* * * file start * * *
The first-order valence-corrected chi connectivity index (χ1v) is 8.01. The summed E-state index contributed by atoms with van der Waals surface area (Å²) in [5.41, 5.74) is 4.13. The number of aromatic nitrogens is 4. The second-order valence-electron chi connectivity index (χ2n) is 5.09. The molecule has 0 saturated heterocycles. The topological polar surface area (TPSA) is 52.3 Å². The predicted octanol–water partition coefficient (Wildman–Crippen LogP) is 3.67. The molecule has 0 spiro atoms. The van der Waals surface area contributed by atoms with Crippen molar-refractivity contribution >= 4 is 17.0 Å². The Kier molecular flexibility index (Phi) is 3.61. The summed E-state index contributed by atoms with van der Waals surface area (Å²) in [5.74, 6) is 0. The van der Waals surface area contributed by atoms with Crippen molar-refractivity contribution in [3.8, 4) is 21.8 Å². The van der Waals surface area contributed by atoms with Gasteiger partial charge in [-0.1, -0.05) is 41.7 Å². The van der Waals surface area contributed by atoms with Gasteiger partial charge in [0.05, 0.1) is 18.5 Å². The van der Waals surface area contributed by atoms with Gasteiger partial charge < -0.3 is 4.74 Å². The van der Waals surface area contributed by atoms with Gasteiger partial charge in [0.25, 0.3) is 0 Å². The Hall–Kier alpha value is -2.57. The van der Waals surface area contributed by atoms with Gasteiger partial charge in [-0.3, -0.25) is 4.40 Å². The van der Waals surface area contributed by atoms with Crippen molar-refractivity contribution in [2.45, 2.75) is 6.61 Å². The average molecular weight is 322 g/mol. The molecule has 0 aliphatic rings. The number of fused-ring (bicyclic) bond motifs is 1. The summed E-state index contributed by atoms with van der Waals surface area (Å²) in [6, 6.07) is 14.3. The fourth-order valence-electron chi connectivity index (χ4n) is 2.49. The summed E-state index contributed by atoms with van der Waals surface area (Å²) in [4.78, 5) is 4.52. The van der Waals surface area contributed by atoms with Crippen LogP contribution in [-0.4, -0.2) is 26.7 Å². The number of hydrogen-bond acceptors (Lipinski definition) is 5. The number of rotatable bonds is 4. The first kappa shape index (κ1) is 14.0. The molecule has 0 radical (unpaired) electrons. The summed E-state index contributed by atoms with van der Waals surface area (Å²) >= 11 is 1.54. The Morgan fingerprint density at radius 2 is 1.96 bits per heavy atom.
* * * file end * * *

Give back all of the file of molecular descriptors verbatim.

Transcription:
The first-order valence-corrected chi connectivity index (χ1v) is 8.01. The summed E-state index contributed by atoms with van der Waals surface area (Å²) in [5.41, 5.74) is 4.13. The number of aromatic nitrogens is 4. The second-order valence-electron chi connectivity index (χ2n) is 5.09. The molecule has 0 saturated heterocycles. The topological polar surface area (TPSA) is 52.3 Å². The predicted octanol–water partition coefficient (Wildman–Crippen LogP) is 3.67. The molecule has 0 spiro atoms. The van der Waals surface area contributed by atoms with Crippen molar-refractivity contribution >= 4 is 17.0 Å². The Kier molecular flexibility index (Phi) is 3.61. The summed E-state index contributed by atoms with van der Waals surface area (Å²) in [5.74, 6) is 0. The van der Waals surface area contributed by atoms with Crippen molar-refractivity contribution in [3.8, 4) is 21.8 Å². The van der Waals surface area contributed by atoms with Gasteiger partial charge in [-0.1, -0.05) is 41.7 Å². The van der Waals surface area contributed by atoms with Gasteiger partial charge in [0.05, 0.1) is 18.5 Å². The van der Waals surface area contributed by atoms with Gasteiger partial charge < -0.3 is 4.74 Å². The van der Waals surface area contributed by atoms with Gasteiger partial charge in [0.25, 0.3) is 0 Å². The Hall–Kier alpha value is -2.57. The van der Waals surface area contributed by atoms with Gasteiger partial charge in [-0.3, -0.25) is 4.40 Å². The van der Waals surface area contributed by atoms with Crippen molar-refractivity contribution in [2.45, 2.75) is 6.61 Å². The average molecular weight is 322 g/mol. The molecule has 0 aliphatic rings. The number of fused-ring (bicyclic) bond motifs is 1. The summed E-state index contributed by atoms with van der Waals surface area (Å²) in [6, 6.07) is 14.3. The fourth-order valence-electron chi connectivity index (χ4n) is 2.49. The summed E-state index contributed by atoms with van der Waals surface area (Å²) in [4.78, 5) is 4.52. The van der Waals surface area contributed by atoms with Crippen LogP contribution in [-0.4, -0.2) is 26.7 Å². The number of hydrogen-bond acceptors (Lipinski definition) is 5. The number of rotatable bonds is 4. The first kappa shape index (κ1) is 14.0. The molecule has 0 radical (unpaired) electrons. The summed E-state index contributed by atoms with van der Waals surface area (Å²) >= 11 is 1.54. The Morgan fingerprint density at radius 2 is 1.96 bits per heavy atom.